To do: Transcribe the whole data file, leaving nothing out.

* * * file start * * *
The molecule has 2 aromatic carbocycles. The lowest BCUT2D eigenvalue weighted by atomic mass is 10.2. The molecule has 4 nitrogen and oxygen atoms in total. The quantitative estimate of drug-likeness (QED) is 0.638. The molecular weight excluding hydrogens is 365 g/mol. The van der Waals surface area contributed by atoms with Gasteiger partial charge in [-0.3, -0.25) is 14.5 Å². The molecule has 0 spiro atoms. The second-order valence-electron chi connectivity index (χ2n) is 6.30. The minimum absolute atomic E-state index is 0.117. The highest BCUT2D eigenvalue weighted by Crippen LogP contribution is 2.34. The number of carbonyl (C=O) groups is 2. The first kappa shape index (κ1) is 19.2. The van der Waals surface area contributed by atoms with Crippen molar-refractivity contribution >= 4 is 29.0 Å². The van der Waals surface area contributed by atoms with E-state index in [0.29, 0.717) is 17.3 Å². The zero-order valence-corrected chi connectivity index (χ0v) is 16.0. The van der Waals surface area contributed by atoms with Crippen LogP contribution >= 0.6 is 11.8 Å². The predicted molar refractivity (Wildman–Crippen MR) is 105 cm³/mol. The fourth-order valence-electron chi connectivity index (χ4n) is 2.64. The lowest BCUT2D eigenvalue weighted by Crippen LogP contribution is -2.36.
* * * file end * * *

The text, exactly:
The molecule has 2 aromatic carbocycles. The lowest BCUT2D eigenvalue weighted by atomic mass is 10.2. The molecule has 4 nitrogen and oxygen atoms in total. The quantitative estimate of drug-likeness (QED) is 0.638. The molecular weight excluding hydrogens is 365 g/mol. The van der Waals surface area contributed by atoms with Gasteiger partial charge in [-0.3, -0.25) is 14.5 Å². The molecule has 0 spiro atoms. The second-order valence-electron chi connectivity index (χ2n) is 6.30. The minimum absolute atomic E-state index is 0.117. The highest BCUT2D eigenvalue weighted by Crippen LogP contribution is 2.34. The number of carbonyl (C=O) groups is 2. The first kappa shape index (κ1) is 19.2. The van der Waals surface area contributed by atoms with Crippen molar-refractivity contribution >= 4 is 29.0 Å². The van der Waals surface area contributed by atoms with E-state index in [0.29, 0.717) is 17.3 Å². The zero-order valence-corrected chi connectivity index (χ0v) is 16.0. The van der Waals surface area contributed by atoms with Crippen LogP contribution >= 0.6 is 11.8 Å². The predicted molar refractivity (Wildman–Crippen MR) is 105 cm³/mol. The fourth-order valence-electron chi connectivity index (χ4n) is 2.64. The lowest BCUT2D eigenvalue weighted by Crippen LogP contribution is -2.36.